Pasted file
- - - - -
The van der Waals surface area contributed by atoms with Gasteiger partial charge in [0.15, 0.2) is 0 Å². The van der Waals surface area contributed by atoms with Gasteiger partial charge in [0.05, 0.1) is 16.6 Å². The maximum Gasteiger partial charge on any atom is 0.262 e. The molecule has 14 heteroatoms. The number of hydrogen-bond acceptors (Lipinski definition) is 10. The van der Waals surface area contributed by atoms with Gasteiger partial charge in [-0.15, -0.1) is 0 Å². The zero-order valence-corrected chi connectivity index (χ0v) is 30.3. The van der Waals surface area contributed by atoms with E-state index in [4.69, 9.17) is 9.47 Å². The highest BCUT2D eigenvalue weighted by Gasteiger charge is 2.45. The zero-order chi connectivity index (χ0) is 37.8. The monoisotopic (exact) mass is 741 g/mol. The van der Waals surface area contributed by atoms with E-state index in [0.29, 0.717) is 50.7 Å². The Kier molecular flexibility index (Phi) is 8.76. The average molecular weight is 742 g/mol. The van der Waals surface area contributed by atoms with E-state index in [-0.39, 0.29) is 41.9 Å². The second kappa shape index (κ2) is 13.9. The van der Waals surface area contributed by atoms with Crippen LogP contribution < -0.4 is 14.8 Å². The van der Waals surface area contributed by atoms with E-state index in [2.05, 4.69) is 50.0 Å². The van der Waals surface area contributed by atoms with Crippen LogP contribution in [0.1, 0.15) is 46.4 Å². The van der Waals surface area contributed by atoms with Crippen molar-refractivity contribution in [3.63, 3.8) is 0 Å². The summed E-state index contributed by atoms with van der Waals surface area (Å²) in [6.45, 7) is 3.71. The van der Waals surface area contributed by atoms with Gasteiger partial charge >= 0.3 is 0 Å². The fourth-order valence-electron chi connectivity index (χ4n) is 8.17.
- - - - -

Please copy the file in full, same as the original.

The van der Waals surface area contributed by atoms with Gasteiger partial charge in [0.15, 0.2) is 0 Å². The van der Waals surface area contributed by atoms with Gasteiger partial charge in [0.05, 0.1) is 16.6 Å². The maximum Gasteiger partial charge on any atom is 0.262 e. The molecule has 14 heteroatoms. The number of hydrogen-bond acceptors (Lipinski definition) is 10. The van der Waals surface area contributed by atoms with Gasteiger partial charge in [-0.15, -0.1) is 0 Å². The zero-order valence-corrected chi connectivity index (χ0v) is 30.3. The van der Waals surface area contributed by atoms with E-state index in [4.69, 9.17) is 9.47 Å². The highest BCUT2D eigenvalue weighted by Gasteiger charge is 2.45. The zero-order chi connectivity index (χ0) is 37.8. The monoisotopic (exact) mass is 741 g/mol. The van der Waals surface area contributed by atoms with E-state index in [0.29, 0.717) is 50.7 Å². The Kier molecular flexibility index (Phi) is 8.76. The average molecular weight is 742 g/mol. The van der Waals surface area contributed by atoms with E-state index in [-0.39, 0.29) is 41.9 Å². The second kappa shape index (κ2) is 13.9. The van der Waals surface area contributed by atoms with Crippen LogP contribution < -0.4 is 14.8 Å². The van der Waals surface area contributed by atoms with E-state index in [2.05, 4.69) is 50.0 Å². The van der Waals surface area contributed by atoms with Crippen LogP contribution in [0.1, 0.15) is 46.4 Å². The van der Waals surface area contributed by atoms with Crippen molar-refractivity contribution in [3.63, 3.8) is 0 Å². The summed E-state index contributed by atoms with van der Waals surface area (Å²) in [6.45, 7) is 3.71. The van der Waals surface area contributed by atoms with Gasteiger partial charge >= 0.3 is 0 Å². The fourth-order valence-electron chi connectivity index (χ4n) is 8.17.